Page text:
Newsletter 99 Classroom Pedagogies

The following series of newsletters (1-20) are based on a fantastic guide teaching classroom pedagogies, teaching and learning strategies for teachers in the classroom.


A guide to...

Productive Pedagogies Classroom reflection manual

This booklet has been adapted from the Classroom Observation Booklet by New Basics Branch and the Queensland School Reform Longitudinal Study (QSRLS) commissioned by Education Queensland


© The State of Queensland (Department of Education) 2002


Teachers should use the Productive Pedagogies framework to consider:

• Are all the students I teach, regardless of background, engaged in intellectually challenging and relevant curriculum in a supportive environment?

• How do my teaching and assessment practices support or hinder this?

• What opportunities do I have to critically reflect upon my work with colleagues?


This manual may be used to assist teachers with:

• reflecting on current classroom practices

• generating a professional language

• designing curriculum and learning experiences

• making intelligent decisions about individual students’ needs.


SUMMARY OF PEDAGOGICAL PRACTICE (You can follow the topics 1-20 across the four dimensions)



Intellectual quality

Higher-order thinking (1)

Deep knowledge (2)

Deep understanding (3)

Substantive conversation (4)

Knowledge as problematic (5)

Metalanguage (6)


DIMENSION 2 [7-11]

Supportive classroom environment

Student direction (7)

Social support (8)

Academic engagement (9)

Explicit quality performance criteria (10)

Self-regulation (11)


DIMENSION 3 [12-16] Recognition of difference

Cultural knowledge (12)

Inclusivity (13)

Narrative (14)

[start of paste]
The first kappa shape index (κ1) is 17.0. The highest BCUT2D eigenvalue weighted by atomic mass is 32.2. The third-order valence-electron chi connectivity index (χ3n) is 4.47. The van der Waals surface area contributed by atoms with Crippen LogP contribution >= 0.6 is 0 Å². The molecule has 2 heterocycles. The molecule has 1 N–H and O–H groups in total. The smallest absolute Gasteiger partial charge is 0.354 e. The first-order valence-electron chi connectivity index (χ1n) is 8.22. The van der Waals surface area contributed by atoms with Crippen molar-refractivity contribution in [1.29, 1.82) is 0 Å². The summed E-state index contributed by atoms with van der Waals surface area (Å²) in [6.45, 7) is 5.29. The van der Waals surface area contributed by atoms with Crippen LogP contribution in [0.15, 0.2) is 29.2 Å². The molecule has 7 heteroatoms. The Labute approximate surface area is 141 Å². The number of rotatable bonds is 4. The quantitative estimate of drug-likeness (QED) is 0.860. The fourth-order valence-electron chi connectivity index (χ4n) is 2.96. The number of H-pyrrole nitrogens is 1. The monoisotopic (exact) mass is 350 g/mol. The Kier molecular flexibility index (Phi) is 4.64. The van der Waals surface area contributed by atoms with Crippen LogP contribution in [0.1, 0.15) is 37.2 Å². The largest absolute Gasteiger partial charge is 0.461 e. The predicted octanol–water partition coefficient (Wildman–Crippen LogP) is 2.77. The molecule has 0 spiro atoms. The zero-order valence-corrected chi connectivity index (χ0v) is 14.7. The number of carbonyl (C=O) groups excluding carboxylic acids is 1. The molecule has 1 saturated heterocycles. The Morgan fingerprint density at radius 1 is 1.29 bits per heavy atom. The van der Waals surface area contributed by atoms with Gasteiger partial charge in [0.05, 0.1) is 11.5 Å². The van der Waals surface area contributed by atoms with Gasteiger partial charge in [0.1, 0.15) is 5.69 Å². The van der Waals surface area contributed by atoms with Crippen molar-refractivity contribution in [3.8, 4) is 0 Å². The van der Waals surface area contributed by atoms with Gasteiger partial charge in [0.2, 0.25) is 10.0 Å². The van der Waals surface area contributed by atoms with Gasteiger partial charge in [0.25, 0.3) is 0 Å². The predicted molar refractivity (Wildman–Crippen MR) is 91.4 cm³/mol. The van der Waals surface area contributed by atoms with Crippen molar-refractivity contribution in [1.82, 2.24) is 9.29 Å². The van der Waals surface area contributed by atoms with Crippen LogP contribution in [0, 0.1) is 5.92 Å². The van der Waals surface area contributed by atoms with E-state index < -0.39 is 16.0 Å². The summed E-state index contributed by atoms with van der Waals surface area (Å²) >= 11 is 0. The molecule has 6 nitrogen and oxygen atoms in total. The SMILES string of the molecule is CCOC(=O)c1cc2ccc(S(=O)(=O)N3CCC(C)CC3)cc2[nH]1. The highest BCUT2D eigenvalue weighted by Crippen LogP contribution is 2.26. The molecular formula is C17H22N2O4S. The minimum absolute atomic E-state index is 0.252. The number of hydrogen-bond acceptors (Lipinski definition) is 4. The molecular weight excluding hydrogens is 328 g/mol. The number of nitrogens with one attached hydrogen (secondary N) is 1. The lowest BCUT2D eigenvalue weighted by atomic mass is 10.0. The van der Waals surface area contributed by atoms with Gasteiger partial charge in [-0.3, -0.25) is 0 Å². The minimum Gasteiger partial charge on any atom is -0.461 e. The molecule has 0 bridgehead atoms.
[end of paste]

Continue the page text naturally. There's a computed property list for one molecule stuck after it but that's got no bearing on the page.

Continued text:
Group identity (15)

Active citizenship (16)


DIMENSION 4 [17-20]


Knowledge integration (17)

Background knowledge (18)

Connectedness to the world (19)

Problem-based curriculum (20)



DIMENSION 2 - Supportive classroom environment

Issues of classroom environment have been of concern to a very wide variety of educators and educational researchers. From the well known effective schools research on school and classroom ethos, to a multitude of studies on the in-class behaviour of students, to more progressive concerns for the treatment of students according to the social dynamics of race, gender and class, it is clear that students require a supportive classroom environment if they are to achieve what teachers ask of them (Brophy & Good, 1986; Doyle, 1992). Unfortunately, it cannot be said that this body of research indicates that schools and teachers are always able to provide such an environment. As with relevance, the SRLS focus on a supportive classroom environment is based on the hypothesis that a focus on high intellectual quality in and of itself will not be a sufficient condition for improved student outcomes, especially for students from disadvantaged backgrounds.

Topic 11 - Self-regulation

Is the direction of student behaviour implicit and self-regulatory?


Teachers who exert high implicit control rarely have to make explicit statements to discipline students (e.g. ‘You’re not being good today’, or ‘Put your pens away’), or to regulate students’ movements and dispositions (e.g. ‘Sit down’, ‘Stop talking’, ‘Eyes this way’ or ‘Pay attention’). Teachers who exert low implicit control have to devote a substantial amount of verbal work to disciplining students and regulating their movement.


A year 8 Social Studies teacher wrote two letters about an event that might have occurred in the classroom the day before. One letter was written from the perspective of the teacher, and the other from the perspective of a student. The views presented were largely divergent around the same event. The teacher very cleverly and creatively utilised discussion about these two letters to pursue the issue of evidence in historical research and writing. Extensive discussion followed and many issues raised, including power and the production of knowledge, the nature of truth, the creation of historical narratives and the use of historical sources. One of the striking features of this lesson was the studious and enthusiastic way in which the students engaged in the activity. Because of its perceived relevance they were eager to pursue the discussion and monitored their own behaviour and that of their peers. This ensured a range of contributions from some of the less vocal students.

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